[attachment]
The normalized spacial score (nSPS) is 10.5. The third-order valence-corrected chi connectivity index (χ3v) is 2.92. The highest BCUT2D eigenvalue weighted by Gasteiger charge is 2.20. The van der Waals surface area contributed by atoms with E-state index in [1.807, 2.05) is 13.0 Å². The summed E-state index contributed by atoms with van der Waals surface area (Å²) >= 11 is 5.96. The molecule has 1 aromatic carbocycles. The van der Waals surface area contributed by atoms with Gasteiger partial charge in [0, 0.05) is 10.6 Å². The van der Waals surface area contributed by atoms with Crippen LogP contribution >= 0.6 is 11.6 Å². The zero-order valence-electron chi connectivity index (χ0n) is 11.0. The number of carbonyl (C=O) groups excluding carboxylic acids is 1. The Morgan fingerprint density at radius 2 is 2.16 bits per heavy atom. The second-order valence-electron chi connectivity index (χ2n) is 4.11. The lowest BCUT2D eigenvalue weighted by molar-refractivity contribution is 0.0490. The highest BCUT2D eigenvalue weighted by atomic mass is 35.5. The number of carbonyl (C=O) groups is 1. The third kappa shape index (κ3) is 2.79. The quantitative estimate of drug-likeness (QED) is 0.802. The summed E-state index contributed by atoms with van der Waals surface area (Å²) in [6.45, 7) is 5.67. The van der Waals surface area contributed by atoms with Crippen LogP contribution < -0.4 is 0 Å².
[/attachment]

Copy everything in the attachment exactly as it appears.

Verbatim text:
The normalized spacial score (nSPS) is 10.5. The third-order valence-corrected chi connectivity index (χ3v) is 2.92. The highest BCUT2D eigenvalue weighted by Gasteiger charge is 2.20. The van der Waals surface area contributed by atoms with E-state index in [1.807, 2.05) is 13.0 Å². The summed E-state index contributed by atoms with van der Waals surface area (Å²) >= 11 is 5.96. The molecule has 1 aromatic carbocycles. The van der Waals surface area contributed by atoms with Gasteiger partial charge in [0, 0.05) is 10.6 Å². The van der Waals surface area contributed by atoms with Crippen LogP contribution >= 0.6 is 11.6 Å². The zero-order valence-electron chi connectivity index (χ0n) is 11.0. The number of carbonyl (C=O) groups excluding carboxylic acids is 1. The Morgan fingerprint density at radius 2 is 2.16 bits per heavy atom. The second-order valence-electron chi connectivity index (χ2n) is 4.11. The lowest BCUT2D eigenvalue weighted by molar-refractivity contribution is 0.0490. The highest BCUT2D eigenvalue weighted by atomic mass is 35.5. The number of carbonyl (C=O) groups is 1. The third kappa shape index (κ3) is 2.79. The quantitative estimate of drug-likeness (QED) is 0.802. The summed E-state index contributed by atoms with van der Waals surface area (Å²) in [6.45, 7) is 5.67. The van der Waals surface area contributed by atoms with Crippen LogP contribution < -0.4 is 0 Å².